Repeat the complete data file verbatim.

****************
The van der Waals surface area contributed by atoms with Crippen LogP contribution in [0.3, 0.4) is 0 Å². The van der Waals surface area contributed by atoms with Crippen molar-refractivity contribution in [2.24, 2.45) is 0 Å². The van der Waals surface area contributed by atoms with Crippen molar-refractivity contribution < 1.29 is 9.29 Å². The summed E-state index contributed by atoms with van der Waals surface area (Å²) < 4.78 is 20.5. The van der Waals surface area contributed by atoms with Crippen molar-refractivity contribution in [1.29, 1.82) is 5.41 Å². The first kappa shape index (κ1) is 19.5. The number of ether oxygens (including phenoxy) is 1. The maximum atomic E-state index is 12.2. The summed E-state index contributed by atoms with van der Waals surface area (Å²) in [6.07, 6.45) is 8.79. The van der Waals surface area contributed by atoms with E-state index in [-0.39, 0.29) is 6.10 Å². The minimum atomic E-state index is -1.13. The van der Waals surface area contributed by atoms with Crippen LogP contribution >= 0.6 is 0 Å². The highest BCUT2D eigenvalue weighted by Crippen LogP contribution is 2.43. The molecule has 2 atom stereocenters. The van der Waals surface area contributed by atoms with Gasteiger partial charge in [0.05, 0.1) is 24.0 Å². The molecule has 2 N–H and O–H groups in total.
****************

The van der Waals surface area contributed by atoms with Crippen LogP contribution in [0.3, 0.4) is 0 Å². The van der Waals surface area contributed by atoms with Crippen molar-refractivity contribution in [2.24, 2.45) is 0 Å². The van der Waals surface area contributed by atoms with Crippen molar-refractivity contribution < 1.29 is 9.29 Å². The summed E-state index contributed by atoms with van der Waals surface area (Å²) < 4.78 is 20.5. The van der Waals surface area contributed by atoms with Crippen molar-refractivity contribution in [1.29, 1.82) is 5.41 Å². The first kappa shape index (κ1) is 19.5. The number of ether oxygens (including phenoxy) is 1. The maximum atomic E-state index is 12.2. The summed E-state index contributed by atoms with van der Waals surface area (Å²) in [6.07, 6.45) is 8.79. The van der Waals surface area contributed by atoms with E-state index in [-0.39, 0.29) is 6.10 Å². The minimum atomic E-state index is -1.13. The van der Waals surface area contributed by atoms with Crippen LogP contribution >= 0.6 is 0 Å². The highest BCUT2D eigenvalue weighted by Crippen LogP contribution is 2.43. The molecule has 2 atom stereocenters. The van der Waals surface area contributed by atoms with Gasteiger partial charge in [0.05, 0.1) is 24.0 Å². The molecule has 2 N–H and O–H groups in total.